The Department of Transportation denied requests Thursday from JetBlue, Delta, Continental, American and US Airways for exceptions to the rule, which were prompted by runway construction at New York's John F. Kennedy International Airport, one of the nation's most congested airports.
"A very close friend" of a woman killed at a Cancun, Mexico, resort sold e-mails purportedly exchanged between the dead woman, her husband and his alleged mistress to a gossip website, the website said.
The e-mails were published by Radaronline.com on Thursday, a day after Ely Burgos, Monica Beresford-Redman's mother, gave copies of e-mails to Mexican authorities investigating her death.
Gordon Brown played offense against the two men hoping to replace him as prime minister Thursday night as the leaders of Britain's three main parties clashed in a televised debate.
But two polls released minutes after the debate suggest the attacks did him little good.
A southwestern Ohio mother who went missing over the weekend while on a shopping trip has been found in Florida, police said Thursday.
Xenia police said Tiffany Tehan was found in Miami Beach. She is safe and has been in contact with her family, Capt. Scott Anger said.
A look at highlights from the day's business news:
Stocks cut losses after Greece-induced slump
Stocks ended higher Thursday, erasing a steep morning selloff sparked by Greek debt default worries, a spike in the dollar versus the euro and a plunge in commodity prices.
Also in focus: President Obama's speech on financial reform, a better-than-expected housing market report, a mixed reading on weekly jobless claims, a rise in wholesale inflation and the latest round of corporate profit results.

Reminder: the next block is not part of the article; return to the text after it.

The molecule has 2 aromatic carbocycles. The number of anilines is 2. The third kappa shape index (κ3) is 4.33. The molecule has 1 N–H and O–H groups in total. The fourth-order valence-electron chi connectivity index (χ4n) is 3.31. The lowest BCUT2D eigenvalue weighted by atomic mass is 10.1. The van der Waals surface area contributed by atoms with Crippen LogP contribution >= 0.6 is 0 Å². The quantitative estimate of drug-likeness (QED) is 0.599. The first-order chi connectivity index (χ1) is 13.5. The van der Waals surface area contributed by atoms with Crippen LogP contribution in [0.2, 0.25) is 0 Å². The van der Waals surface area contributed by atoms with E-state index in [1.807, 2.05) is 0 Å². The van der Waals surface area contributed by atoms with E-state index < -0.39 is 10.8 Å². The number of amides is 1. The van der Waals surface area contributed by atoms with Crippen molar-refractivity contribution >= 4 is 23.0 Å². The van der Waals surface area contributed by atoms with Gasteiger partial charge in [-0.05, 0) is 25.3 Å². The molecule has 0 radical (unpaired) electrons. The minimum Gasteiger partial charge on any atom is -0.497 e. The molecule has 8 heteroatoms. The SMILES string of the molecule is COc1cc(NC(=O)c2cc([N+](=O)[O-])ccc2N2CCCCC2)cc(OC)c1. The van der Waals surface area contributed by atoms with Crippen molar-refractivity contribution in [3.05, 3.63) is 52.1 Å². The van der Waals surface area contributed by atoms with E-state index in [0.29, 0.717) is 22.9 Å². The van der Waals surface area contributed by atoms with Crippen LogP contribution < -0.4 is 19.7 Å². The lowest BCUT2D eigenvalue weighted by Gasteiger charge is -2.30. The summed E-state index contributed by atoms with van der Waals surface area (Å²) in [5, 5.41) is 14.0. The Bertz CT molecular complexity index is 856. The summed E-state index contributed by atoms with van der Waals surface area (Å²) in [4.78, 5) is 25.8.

It started as a college student‚Äôs snide response to an Iranian cleric‚Äôs assertion that scantily clad women cause earthquakes.
But as of Thursday, it had become much, much bigger.
A federal lawsuit is claiming the companies connected to an oil rig explosion in the Gulf of Mexico were negligent.
The suit was filed in Louisiana Wednesday on behalf of one of the 11 men missing after the Tuesday night blast.
Transocean, Ltd., which owns the rig, and BP, PLC, which operates the license on which the rig was drilling, are listed as defendants.
A spokesman for Transocean did not immediately return a call requesting comment.
Lawyers for Rod Blagojevich filed a motion Thursday seeking to subpoena President Barack Obama to testify in the corruption case against the former Illinois governor.
The 10-page motion contends Obama must have information in the case because the charges against Blagojevich involve alleged deal-making to fill the U.S. Senate seat vacated by Obama when he became president.
An Illinois man is suing the Vatican and Pope Benedict XVI for allegedly covering up sexual abuse by a priest at a Catholic school in Wisconsin.
The lawsuit demands the Vatican release the names of thousands of Catholic priests that the suit says have "credible allegations of sexual misconduct" against them.
[Updated at 12:03 p.m.] President Obama said Thursday the financial crisis that led to the U.S. recession was caused by a "failure of responsibility - from Wall Street to Washington."
[Posted at 11:58 a.m.] President Obama said Thursday that the nation's economic recovery will not be satisfactory until the progress felt so far on Wall Street reaches Main Street.
It is the offseason Super Bowl, a (now) three-day event where franchises are rebuilt or destroyed. The NFL Draft begins today at 7:32 pm - the St. Louis Rams are on the clock - and to provide you with a quick primer on what to expect in Round One, SI.com‚Äôs Peter King offers his 2010 Mock Draft. The draft is the glamour event on a night (all times Eastern) that includes NHL and NBA playoff games.